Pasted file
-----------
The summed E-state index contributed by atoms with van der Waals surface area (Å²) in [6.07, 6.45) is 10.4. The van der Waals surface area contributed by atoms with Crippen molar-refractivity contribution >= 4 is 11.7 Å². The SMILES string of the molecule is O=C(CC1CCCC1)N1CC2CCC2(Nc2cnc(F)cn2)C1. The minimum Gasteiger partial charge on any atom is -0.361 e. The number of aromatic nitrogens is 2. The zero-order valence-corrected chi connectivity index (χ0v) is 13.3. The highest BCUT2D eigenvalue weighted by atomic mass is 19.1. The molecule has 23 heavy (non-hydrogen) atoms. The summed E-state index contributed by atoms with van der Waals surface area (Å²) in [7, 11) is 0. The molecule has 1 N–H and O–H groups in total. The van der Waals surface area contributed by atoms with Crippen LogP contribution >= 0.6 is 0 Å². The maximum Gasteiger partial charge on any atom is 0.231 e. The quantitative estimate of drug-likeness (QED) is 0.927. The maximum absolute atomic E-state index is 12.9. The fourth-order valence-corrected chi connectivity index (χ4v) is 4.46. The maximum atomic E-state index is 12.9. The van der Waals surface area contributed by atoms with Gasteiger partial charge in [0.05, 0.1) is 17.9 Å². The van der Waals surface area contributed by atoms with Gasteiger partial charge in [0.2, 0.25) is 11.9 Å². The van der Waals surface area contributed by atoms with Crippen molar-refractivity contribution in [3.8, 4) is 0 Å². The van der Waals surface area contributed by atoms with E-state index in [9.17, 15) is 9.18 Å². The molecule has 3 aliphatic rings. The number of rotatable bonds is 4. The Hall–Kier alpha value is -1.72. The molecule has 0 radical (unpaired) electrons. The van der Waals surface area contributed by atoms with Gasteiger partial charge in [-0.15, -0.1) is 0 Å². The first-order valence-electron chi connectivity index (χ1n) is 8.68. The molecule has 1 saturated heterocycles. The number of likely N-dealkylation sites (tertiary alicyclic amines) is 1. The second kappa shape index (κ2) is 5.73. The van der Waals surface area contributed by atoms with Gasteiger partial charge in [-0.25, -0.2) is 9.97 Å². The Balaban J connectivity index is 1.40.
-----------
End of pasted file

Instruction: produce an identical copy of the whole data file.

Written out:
The summed E-state index contributed by atoms with van der Waals surface area (Å²) in [6.07, 6.45) is 10.4. The van der Waals surface area contributed by atoms with Crippen molar-refractivity contribution >= 4 is 11.7 Å². The SMILES string of the molecule is O=C(CC1CCCC1)N1CC2CCC2(Nc2cnc(F)cn2)C1. The minimum Gasteiger partial charge on any atom is -0.361 e. The number of aromatic nitrogens is 2. The zero-order valence-corrected chi connectivity index (χ0v) is 13.3. The highest BCUT2D eigenvalue weighted by atomic mass is 19.1. The molecule has 23 heavy (non-hydrogen) atoms. The summed E-state index contributed by atoms with van der Waals surface area (Å²) in [7, 11) is 0. The molecule has 1 N–H and O–H groups in total. The van der Waals surface area contributed by atoms with Crippen LogP contribution >= 0.6 is 0 Å². The maximum Gasteiger partial charge on any atom is 0.231 e. The quantitative estimate of drug-likeness (QED) is 0.927. The maximum absolute atomic E-state index is 12.9. The fourth-order valence-corrected chi connectivity index (χ4v) is 4.46. The maximum atomic E-state index is 12.9. The van der Waals surface area contributed by atoms with Gasteiger partial charge in [0.05, 0.1) is 17.9 Å². The van der Waals surface area contributed by atoms with Gasteiger partial charge in [0.2, 0.25) is 11.9 Å². The van der Waals surface area contributed by atoms with Crippen molar-refractivity contribution in [3.8, 4) is 0 Å². The van der Waals surface area contributed by atoms with E-state index in [9.17, 15) is 9.18 Å². The molecule has 3 aliphatic rings. The number of rotatable bonds is 4. The Hall–Kier alpha value is -1.72. The molecule has 0 radical (unpaired) electrons. The van der Waals surface area contributed by atoms with Gasteiger partial charge in [-0.15, -0.1) is 0 Å². The first-order valence-electron chi connectivity index (χ1n) is 8.68. The molecule has 1 saturated heterocycles. The number of likely N-dealkylation sites (tertiary alicyclic amines) is 1. The second kappa shape index (κ2) is 5.73. The van der Waals surface area contributed by atoms with Gasteiger partial charge in [-0.25, -0.2) is 9.97 Å². The Balaban J connectivity index is 1.40.